Our second parameter is time, and it goes on our x-axis. If we update our chart with that parameter (in this case, time broken out into month by month), it now looks like this:
This updated chart gives us a much clearer picture of our performance and success, indicating how many links we earned month over month and giving us the ability to compare certain months to others. However, we can still get even more specific.
Parameter 3: Segmentation
To further breakdown our data, we can add forms of segmentation to help us better define our past results. In this case, we’ll add the types of links we acquired to our graph.
Now we can see how different link types were earned over time, and use that information when planning a future campaign. Based on this graph, if I wanted to make sure a campaign of mine would garner most of its links in its later months, I’d want to plan to write content to earn content links based on the data from months 8 to 12.
How to research and track new leads for leverage later
Now that we have a visualization of what we’re aiming for based on past campaigns, it’s time to start researching the types of sites that are proven to help us reach our goals.
Two of the ways we can do that is to:
- Categorize sites by the method we use to acquire links
- Understand the types of links we want from our targets
Basically, we’ll want to break down potential leads by link type, and start including link type in our database. Link type, as defined by the Page One Power team, is both the method, and the content needed to acquire a link at a site. For example, some link types could be guest post, infographic, or resource page.
Now, as we do our research and compile our list of sites to reach out to, we’ll include link type for later analysis. However, it behooves us to get even more detailed.
When researching websites and adding them to your campaigns, also include for every lead in your database:
- Target audience
- How you found the website
- Contact email address
- Notes (ie: “This author has tweeted with Stephen before, so send the outreach from Stephen’s email.”)
- The desired linking page (if you’re using BuzzStream)
- And last but not least, link type (as stated earlier)
Feel free to create additional data fields to help classify data even further.
Bonus tip for BuzzStream users: You can even specify the type of data you’d like to collect in your additional data fields to make it easier to manipulate later on.
Bonus tip #2 for BuzzStream users: You can enter the page you’d like to acquire a link to in BuzzStream’s Link Monitoring tab, and BuzzStream will monitor the page for you and let you know if your link goes live. This can be especially handy when you have a campaign going on, since webmasters don’t always remember to let you know when they’ve added a link to your content.
Email outreach in a data-centered way
Once we’ve gathered all of our information on all of our websites, it’s time to send our data-influenced outreach, and make sure we’re tracking it.
At a minimum, we’ll want to make sure we include AIDA in our emails: Attention, Interest, Desire, and Action. But what does that all entail?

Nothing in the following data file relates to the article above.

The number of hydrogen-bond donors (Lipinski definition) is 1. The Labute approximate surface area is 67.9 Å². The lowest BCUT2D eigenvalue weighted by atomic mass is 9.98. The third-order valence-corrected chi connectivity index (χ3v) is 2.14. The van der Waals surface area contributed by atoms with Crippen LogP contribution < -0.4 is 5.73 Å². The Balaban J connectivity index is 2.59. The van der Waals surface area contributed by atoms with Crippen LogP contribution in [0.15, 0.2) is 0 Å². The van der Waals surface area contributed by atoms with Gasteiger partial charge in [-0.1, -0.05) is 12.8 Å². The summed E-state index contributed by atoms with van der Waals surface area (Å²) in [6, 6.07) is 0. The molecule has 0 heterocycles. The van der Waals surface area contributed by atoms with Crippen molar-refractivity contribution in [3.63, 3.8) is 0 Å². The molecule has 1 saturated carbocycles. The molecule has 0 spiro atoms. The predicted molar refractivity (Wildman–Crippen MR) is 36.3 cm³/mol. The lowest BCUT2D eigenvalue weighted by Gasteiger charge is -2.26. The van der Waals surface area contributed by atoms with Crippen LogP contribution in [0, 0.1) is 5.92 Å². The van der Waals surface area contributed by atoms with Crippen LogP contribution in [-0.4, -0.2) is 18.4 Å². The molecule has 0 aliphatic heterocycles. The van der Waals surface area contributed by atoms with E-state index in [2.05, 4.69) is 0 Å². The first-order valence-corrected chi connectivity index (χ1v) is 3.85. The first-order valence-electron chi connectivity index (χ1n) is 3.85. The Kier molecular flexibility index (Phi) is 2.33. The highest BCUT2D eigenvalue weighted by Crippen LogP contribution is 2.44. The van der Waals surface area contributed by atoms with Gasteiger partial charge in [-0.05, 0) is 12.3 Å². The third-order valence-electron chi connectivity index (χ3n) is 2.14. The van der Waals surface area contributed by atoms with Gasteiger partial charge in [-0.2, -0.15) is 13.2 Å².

Thankfully, high quality outreach doesn’t need to be complicated. As the master link builders at Page One Power will tell you, to achieve AIDA, simply:
- Provide value
- Be clear about what you want
- Detail how to comply with the request
As always, you should personalize your outreach for each site/person you reach out to. However, you still want to make sure to follow the same basic email template in order to evaluate it later. If you write a custom email for every prospect, it’ll be hard to track what really worked and what didn’t when you’re doing your post-mortem analysis on your campaign.
A/B Testing your outreach
You’ve probably heard about A/B testing a lot, but what does it look like when you specifically apply it to your outreach?
First, let’s establish the basics of A/B testing. A/B testing can basically be broken down into four steps:
- Establish a control: Basically, we want an original result we can compare everything else to
- Define what variables we’re going to test
- Form a hypothesis: “If I change x, I expect y to happen”
- Test it!
Basically, we want to establish an original result, then we want to track all of our different variants and how they’re all performing in relation to each other to see if our hypothesis is correct.
A/B Testing your outreach in BuzzStream
If you use BuzzStream, you can use it to manage your templates and gather numerical data on the results of your outreach. To do A/B testing in BuzzStream, create different templates for every variable you’d like to test. That way, your data will be clearly segmented, and easy to verify.
For example, if I wanted to test my subject line, I would create two templates with different subject lines, then be able to easily compare them.
You can find more ideas for A/B testing from Kissmetrics’ guide on A/B testing emails. Now, not all of the ideas are directly applicable, since some are more specific to marketing emails, but browsing the list can give you some ideas.